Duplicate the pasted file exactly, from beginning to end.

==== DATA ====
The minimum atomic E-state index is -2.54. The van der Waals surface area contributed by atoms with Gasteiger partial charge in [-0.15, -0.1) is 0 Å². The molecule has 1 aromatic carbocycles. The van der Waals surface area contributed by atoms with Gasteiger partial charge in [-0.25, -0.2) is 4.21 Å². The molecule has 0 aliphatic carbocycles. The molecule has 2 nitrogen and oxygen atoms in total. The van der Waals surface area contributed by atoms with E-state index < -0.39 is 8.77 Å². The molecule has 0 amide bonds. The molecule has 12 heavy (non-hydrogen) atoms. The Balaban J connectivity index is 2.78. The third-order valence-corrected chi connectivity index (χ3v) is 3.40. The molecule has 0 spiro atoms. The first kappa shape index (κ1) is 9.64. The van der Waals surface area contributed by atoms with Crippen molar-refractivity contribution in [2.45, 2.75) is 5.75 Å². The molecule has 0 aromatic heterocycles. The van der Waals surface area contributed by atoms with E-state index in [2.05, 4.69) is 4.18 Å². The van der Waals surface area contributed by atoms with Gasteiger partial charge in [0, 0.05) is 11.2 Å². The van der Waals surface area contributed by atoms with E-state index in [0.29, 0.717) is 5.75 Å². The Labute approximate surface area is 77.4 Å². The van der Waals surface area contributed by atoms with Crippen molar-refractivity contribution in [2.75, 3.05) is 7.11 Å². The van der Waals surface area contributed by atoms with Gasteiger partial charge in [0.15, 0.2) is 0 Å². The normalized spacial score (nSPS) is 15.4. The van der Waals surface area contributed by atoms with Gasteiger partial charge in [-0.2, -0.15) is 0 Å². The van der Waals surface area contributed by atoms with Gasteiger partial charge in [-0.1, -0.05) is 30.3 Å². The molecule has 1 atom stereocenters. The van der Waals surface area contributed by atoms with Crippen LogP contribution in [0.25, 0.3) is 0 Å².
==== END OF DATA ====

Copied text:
The minimum atomic E-state index is -2.54. The van der Waals surface area contributed by atoms with Gasteiger partial charge in [-0.15, -0.1) is 0 Å². The molecule has 1 aromatic carbocycles. The van der Waals surface area contributed by atoms with Gasteiger partial charge in [-0.25, -0.2) is 4.21 Å². The molecule has 0 aliphatic carbocycles. The molecule has 2 nitrogen and oxygen atoms in total. The van der Waals surface area contributed by atoms with E-state index < -0.39 is 8.77 Å². The molecule has 0 amide bonds. The molecule has 12 heavy (non-hydrogen) atoms. The Balaban J connectivity index is 2.78. The third-order valence-corrected chi connectivity index (χ3v) is 3.40. The molecule has 0 spiro atoms. The first kappa shape index (κ1) is 9.64. The van der Waals surface area contributed by atoms with Crippen molar-refractivity contribution in [2.45, 2.75) is 5.75 Å². The molecule has 0 aromatic heterocycles. The van der Waals surface area contributed by atoms with E-state index in [2.05, 4.69) is 4.18 Å². The van der Waals surface area contributed by atoms with Gasteiger partial charge in [0, 0.05) is 11.2 Å². The van der Waals surface area contributed by atoms with E-state index in [0.29, 0.717) is 5.75 Å². The Labute approximate surface area is 77.4 Å². The van der Waals surface area contributed by atoms with Crippen molar-refractivity contribution in [2.75, 3.05) is 7.11 Å². The van der Waals surface area contributed by atoms with Gasteiger partial charge in [0.15, 0.2) is 0 Å². The normalized spacial score (nSPS) is 15.4. The van der Waals surface area contributed by atoms with Gasteiger partial charge in [-0.2, -0.15) is 0 Å². The van der Waals surface area contributed by atoms with Gasteiger partial charge in [-0.1, -0.05) is 30.3 Å². The molecule has 1 atom stereocenters. The van der Waals surface area contributed by atoms with Crippen LogP contribution in [0.25, 0.3) is 0 Å².